Known as the First State, the small yet densely populated Delaware became the first state to ratify the Constitution in 1787. Delaware, which hugs the Atlantic coast, runs only 96 miles long and 39 miles wide and has just three counties: New Castle, Kent and Sussex.

BOSTON - AUGUST 29: Pedestrians walk through the intersection of Arch and Franklin Streets in Boston on Aug. 29, 2016. Boston Transportation Department is experimenting with widening sidewalks to create a plaza at the intersection and will temporarily install planters and fencing that will be filled with tables and chairs during the morning rush. (Photo by Keith Bedford/The Boston Globe via Getty Images)

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The state holds a prime location on the Eastern Seaboard, with Washington, D.C., and Philadelphia in close proximity. More than 950,000 people call Delaware home, and that number is expected to rise to more than 1 million by 2025.

Despite the fact that only about 9 percent of Delaware's residents were born outside the U.S., the state is more diverse than most. About 63 percent are white and 21 percent are black. Four percent are Asian and 9 percent are Hispanic of any race. Just over half of adults in the state are considered highly religious by Pew Research Center.

The state's 2016 median household income of $61,757 was slightly higher than the country's, and the poverty rate was lower. Because Delaware's economy relies heavily on chemical manufacturing, including pharmaceuticals, industrial chemicals and plastics, it is sometimes referred to as the Chemical Capital of the World. DuPont, one of the world’s top chemical manufacturing companies, is based in and operates in Delaware. But the state’s largest economic driver is finance and insurance, and it attracts top companies with its pro-business model, including low tax incentives and favorable laws for corporations.

The state also holds the third-highest concentration of the nation's IT jobs and most of the country's pharmaceutical companies' headquarters.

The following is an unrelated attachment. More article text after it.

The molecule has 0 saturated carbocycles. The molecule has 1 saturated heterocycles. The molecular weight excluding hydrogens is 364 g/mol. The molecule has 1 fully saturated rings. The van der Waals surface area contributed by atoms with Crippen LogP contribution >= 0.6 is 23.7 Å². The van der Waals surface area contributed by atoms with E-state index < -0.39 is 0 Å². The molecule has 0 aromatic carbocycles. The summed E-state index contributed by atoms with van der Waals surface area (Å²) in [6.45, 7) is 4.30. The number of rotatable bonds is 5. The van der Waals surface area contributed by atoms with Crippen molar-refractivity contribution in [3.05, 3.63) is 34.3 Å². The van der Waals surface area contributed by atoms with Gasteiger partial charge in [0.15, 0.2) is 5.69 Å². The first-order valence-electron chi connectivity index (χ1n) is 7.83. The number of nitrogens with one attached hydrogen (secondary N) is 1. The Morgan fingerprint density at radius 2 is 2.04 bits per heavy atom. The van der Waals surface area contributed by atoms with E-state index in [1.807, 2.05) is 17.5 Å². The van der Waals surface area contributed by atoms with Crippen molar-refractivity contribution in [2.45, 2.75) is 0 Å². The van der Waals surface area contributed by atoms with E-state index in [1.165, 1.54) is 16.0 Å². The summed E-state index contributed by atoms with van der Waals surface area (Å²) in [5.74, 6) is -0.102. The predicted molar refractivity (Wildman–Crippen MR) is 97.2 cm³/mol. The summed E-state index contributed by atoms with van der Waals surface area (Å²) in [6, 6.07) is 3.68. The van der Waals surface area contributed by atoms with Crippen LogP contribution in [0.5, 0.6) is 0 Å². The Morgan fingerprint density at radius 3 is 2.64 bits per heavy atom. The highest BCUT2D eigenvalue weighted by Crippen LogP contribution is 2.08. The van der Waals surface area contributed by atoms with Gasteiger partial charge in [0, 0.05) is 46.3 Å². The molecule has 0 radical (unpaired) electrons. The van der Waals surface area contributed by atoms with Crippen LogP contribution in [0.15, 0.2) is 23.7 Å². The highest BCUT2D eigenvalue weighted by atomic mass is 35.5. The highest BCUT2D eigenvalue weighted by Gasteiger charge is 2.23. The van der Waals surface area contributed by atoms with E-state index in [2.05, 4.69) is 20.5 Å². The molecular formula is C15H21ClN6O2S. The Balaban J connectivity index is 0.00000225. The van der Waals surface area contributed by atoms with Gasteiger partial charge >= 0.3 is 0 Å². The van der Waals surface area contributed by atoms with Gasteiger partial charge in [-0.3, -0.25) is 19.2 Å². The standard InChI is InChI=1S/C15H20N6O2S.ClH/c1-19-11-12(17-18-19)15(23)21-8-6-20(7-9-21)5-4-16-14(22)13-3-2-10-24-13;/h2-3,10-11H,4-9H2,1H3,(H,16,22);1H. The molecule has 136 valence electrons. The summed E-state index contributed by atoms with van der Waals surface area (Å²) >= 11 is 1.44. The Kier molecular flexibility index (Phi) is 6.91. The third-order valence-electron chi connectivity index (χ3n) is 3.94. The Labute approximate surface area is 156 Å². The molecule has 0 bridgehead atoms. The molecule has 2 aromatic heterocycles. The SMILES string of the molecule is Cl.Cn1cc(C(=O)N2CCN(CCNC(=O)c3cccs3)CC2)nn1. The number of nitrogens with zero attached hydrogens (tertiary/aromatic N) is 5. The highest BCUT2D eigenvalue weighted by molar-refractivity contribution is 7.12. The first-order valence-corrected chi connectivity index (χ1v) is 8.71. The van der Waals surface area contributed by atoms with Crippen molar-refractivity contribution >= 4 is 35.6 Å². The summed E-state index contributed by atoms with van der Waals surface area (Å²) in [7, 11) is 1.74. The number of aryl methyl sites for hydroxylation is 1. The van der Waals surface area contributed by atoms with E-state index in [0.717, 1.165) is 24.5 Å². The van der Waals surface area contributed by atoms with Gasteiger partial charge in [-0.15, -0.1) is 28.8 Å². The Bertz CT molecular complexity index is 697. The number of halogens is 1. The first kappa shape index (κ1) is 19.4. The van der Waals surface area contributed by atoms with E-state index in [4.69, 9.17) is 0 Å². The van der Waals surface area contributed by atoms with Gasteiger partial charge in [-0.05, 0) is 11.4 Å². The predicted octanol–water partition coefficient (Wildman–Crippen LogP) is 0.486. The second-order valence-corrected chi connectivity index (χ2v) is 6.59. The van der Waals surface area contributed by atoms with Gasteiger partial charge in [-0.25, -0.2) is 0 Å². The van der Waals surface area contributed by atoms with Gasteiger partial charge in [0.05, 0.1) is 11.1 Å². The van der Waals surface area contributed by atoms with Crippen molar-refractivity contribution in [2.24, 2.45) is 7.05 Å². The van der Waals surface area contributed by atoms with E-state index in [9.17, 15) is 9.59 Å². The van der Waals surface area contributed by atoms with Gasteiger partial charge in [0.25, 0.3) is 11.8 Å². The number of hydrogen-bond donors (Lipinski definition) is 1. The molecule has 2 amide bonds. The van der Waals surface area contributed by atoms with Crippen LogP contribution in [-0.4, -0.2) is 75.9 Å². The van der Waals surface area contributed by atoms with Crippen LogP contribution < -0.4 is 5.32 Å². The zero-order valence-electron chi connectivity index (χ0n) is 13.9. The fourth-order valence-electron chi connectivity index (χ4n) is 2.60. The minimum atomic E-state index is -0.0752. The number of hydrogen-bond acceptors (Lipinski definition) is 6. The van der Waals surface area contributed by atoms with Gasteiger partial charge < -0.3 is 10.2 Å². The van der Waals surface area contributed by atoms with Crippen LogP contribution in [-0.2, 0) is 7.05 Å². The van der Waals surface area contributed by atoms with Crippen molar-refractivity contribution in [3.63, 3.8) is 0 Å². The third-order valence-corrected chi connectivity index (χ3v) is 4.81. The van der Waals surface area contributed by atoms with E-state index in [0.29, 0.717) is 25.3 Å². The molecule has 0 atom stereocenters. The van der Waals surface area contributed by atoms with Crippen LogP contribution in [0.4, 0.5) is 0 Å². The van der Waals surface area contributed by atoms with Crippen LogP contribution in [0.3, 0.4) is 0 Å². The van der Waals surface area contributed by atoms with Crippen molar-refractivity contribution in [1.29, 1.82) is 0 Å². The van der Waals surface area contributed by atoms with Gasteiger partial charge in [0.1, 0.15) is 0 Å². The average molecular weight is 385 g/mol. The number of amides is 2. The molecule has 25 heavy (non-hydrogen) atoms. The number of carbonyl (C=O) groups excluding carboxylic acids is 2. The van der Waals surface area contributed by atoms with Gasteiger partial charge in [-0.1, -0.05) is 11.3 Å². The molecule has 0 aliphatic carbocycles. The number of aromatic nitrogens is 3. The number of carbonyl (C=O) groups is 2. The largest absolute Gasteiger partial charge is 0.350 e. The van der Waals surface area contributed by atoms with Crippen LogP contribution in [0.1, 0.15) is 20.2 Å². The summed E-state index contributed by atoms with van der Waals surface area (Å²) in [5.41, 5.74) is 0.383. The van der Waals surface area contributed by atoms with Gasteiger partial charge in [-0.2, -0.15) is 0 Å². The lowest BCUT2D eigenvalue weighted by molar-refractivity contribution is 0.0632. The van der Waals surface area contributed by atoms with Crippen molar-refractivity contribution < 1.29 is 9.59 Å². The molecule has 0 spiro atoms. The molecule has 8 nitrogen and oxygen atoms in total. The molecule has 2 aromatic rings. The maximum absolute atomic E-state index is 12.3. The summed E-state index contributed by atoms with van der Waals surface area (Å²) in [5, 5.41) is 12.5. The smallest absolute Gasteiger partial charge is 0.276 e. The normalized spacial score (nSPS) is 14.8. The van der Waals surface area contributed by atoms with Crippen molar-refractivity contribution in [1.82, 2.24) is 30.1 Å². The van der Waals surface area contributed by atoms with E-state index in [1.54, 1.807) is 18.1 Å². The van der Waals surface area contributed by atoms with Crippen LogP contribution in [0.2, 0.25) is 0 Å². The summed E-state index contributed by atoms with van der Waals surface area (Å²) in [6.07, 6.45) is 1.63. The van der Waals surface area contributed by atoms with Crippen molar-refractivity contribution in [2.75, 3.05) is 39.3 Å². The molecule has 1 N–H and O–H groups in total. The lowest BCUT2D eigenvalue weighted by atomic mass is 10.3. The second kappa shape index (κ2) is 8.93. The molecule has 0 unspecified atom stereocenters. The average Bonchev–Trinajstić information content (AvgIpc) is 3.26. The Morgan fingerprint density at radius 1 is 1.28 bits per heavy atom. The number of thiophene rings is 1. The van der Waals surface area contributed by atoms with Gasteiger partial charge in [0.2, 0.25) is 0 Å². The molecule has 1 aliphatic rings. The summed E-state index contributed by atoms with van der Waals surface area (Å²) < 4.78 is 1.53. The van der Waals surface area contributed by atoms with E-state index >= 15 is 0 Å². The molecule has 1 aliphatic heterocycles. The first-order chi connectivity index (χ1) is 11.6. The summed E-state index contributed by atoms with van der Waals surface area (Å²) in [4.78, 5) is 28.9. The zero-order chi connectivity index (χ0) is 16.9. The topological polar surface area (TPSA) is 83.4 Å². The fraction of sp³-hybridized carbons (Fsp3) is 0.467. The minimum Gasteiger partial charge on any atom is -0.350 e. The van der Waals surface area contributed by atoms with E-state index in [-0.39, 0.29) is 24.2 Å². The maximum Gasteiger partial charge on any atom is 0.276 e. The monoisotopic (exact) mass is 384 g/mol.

The agricultural industry is also a major player in the economic picture, with 2,500 farms – constituting 39 percent of the state's land – whose products generate nearly $8 billion each year. Delaware is one of the nation’s leading producers of broiler chickens and lima beans.

The state's population and commerce are concentrated in the north around Wilmington, the largest city with slightly more than 71,000 people. The East Coast's major highways and rail lines pass through this hub. The rest of the state holds the northeastern corner of the Delmarva peninsula, which the state shares with Maryland and Virginia. The capital is Dover.

The first European colony in the Delaware Valley was settled by Swedes in 1638. Their descendants built Old Swedes Church, one of the oldest houses of worship still operating.

Delaware may be the second-smallest state, but it attracts millions of visitors each year. Rehoboth Beach is a popular summer attraction, with a population of more than 25,000 each summer. The 1-square-mile city became a well-known vacation spot for the Washington elite in the 1920s, and today it’s known for its large LGBT community and family-friendly attractions.

Politically, Delaware leans Democratic and has participated in all 58 U.S. presidential elections. It has given its three electoral votes to the Democratic candidate in every election since 1992. Joe Biden, a former vice president and longtime senator, is a Wilmington resident, and he commuted home from Washington by train regularly to the Amtrak station that now bears his name.

Almost nine in 10 Delawareans had graduated from high school, and just under one in three had earned at least a bachelor's degree as of 2016. Delaware does not offer many four-year colleges, but they include University of Delaware, Delaware State University and Wesley College.

The University of Delaware’s athletic name, the “Fightin’ Blue Hens,” originates from the state’s involvement in the Revolutionary War. Capt. Jonathan Caldwell was in charge of a Kent County company that owned gamecocks that his troops staged in cockfights as a form of amusement. The chickens, a breed deemed the Kent County Blue Hen, were known for their fighting abilities.